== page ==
Abstract

A tunable diode laser-based sensor is reported to monitor carbon monoxide (CO) concentration under conditions similar to those of laboratory-scale tests used to characterize the behavior of heavy crude oil during in situ combustion (ISC). The sensor uses a DFB diode laser operating over the spectral range of the rotational transition R(11) of the first overtone, wherein simulations of spectral absorption bands for CO, CO2, and H2O showed minimal spectral interference. The absorption spectra were calculated using the HiTran 2008 database at temperatures varying between 150°C and 800°C, pressures from 1 to 5 atm, and the typical concentration of major species in ISC characterization experiments. The measurements of CO concentration were conducted at ambient temperature and pressure in a static glass cell of borosilicate, with a path length of 3.81 cm, to validate the CO sensor architecture under controlled laboratory environments. The calibration curve for CO obtained by quantifying the optical density at the line center of R(11) for a molar-concentration range between 0.7% and 3.4% demonstrated a linear response (coefficient of determination of 0.9986). Experiments at 4 atm and 600 K were carried out in a custom-designed optical chamber with two optical wedged sapphire windows (2°) to avoid the etalon effect. CO-absorption spectra were validated by a comparative study with the HiTran database, while a calibration-free methodology using scanned-wavelength direct absorption was investigated for future characterizing experiments involving ISC. Signal to noise ratios (SNRs) were above 40 in the optical chamber and higher than 14 in the glass cell. The TDL sensor was also successfully validated during real ISC experiments involving Colombian heavy crude oil. The calibration and oxidation experiments showed the potential of TDL-based sensors in the region of 2.3 μm for non-invasive, real-time, and in situ measurements of carbon monoxide generated at similar conditions to those of lab-scale experimental ISC tests.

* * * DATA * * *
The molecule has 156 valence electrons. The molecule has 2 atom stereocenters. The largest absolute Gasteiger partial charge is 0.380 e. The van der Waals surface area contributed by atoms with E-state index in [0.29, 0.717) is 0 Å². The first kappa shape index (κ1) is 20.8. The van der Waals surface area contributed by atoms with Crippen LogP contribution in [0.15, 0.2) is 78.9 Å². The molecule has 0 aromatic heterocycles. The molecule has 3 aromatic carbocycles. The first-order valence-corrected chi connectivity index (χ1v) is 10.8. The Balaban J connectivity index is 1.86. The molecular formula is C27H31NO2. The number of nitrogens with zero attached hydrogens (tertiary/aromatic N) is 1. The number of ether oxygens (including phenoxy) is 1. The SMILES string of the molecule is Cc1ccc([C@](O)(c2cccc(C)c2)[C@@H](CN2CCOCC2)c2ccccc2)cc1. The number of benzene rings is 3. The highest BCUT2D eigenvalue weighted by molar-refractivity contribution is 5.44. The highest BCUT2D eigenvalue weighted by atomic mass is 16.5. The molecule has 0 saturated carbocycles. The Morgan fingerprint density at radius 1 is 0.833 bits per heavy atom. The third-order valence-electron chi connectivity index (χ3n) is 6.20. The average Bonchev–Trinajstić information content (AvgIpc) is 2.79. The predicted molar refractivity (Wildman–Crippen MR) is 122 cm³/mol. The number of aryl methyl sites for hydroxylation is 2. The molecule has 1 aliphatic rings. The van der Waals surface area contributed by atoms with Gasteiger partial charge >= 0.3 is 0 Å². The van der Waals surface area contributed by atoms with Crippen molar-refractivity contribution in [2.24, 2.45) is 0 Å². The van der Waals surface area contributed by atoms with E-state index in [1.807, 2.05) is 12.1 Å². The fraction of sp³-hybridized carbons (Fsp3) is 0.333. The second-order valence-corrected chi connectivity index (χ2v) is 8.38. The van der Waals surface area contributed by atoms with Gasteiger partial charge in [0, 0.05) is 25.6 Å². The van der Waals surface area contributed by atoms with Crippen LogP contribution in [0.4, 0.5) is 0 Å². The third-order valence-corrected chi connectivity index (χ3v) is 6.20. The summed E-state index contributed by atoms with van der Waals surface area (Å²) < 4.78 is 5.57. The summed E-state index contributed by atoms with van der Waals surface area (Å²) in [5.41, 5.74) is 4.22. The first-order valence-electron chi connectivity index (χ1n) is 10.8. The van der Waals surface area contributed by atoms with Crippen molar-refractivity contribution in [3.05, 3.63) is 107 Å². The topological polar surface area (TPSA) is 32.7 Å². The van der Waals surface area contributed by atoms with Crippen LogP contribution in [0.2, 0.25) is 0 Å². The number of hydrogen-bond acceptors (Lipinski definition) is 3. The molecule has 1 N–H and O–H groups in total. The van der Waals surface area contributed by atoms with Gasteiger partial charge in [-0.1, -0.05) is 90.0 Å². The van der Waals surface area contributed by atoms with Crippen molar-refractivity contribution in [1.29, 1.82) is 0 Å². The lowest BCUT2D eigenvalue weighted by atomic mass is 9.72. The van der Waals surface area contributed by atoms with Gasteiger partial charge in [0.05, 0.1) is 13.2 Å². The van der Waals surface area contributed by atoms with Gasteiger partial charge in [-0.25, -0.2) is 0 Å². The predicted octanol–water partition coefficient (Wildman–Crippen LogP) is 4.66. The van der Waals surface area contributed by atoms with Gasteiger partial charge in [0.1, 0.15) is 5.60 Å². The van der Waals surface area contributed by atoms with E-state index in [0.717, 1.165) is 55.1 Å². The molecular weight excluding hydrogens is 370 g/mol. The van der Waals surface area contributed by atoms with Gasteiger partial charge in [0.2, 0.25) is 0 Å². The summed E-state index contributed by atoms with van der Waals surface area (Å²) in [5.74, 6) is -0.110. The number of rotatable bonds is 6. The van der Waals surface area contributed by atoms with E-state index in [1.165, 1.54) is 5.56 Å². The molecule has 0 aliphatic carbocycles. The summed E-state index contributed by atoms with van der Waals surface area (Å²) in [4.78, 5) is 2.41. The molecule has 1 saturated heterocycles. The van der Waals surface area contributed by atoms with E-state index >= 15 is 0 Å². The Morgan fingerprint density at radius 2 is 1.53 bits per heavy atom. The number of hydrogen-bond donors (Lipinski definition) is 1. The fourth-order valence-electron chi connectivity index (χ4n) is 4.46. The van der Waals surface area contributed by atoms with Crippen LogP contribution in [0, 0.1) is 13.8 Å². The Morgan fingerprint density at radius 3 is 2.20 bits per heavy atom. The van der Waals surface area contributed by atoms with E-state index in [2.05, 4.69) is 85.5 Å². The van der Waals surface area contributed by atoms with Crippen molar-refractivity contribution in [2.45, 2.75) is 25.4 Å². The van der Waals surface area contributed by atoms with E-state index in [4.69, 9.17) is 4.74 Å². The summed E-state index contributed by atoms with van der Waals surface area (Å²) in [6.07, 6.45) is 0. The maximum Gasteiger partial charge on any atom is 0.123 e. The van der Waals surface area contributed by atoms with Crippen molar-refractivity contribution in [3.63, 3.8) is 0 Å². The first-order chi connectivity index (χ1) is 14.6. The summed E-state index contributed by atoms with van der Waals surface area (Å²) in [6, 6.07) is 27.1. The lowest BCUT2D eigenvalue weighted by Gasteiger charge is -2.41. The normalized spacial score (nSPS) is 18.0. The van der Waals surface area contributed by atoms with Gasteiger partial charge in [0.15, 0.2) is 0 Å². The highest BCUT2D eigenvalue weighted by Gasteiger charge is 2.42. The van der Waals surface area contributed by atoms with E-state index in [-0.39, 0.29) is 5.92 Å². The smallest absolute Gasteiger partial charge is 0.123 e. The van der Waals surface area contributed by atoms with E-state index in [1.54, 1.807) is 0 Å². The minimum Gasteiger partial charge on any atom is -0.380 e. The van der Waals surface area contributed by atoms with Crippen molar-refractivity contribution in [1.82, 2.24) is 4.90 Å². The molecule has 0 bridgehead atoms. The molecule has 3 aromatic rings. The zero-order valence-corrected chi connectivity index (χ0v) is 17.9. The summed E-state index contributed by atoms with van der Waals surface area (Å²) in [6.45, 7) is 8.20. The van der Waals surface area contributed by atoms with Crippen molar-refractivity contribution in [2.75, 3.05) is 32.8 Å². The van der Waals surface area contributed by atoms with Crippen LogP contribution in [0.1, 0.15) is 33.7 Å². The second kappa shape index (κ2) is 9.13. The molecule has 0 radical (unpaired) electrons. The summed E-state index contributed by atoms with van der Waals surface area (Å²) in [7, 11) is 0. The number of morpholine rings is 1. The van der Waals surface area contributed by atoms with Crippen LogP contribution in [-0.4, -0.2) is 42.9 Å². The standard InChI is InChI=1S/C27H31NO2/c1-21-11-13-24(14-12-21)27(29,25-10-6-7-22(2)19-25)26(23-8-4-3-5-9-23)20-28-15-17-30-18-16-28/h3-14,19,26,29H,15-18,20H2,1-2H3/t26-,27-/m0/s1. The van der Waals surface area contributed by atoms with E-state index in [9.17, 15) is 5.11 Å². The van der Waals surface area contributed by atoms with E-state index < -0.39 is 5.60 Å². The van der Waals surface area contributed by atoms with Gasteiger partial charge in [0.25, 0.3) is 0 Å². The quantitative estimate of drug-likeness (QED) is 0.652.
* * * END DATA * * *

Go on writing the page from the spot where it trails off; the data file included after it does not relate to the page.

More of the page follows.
© 2018 Optical Society of America

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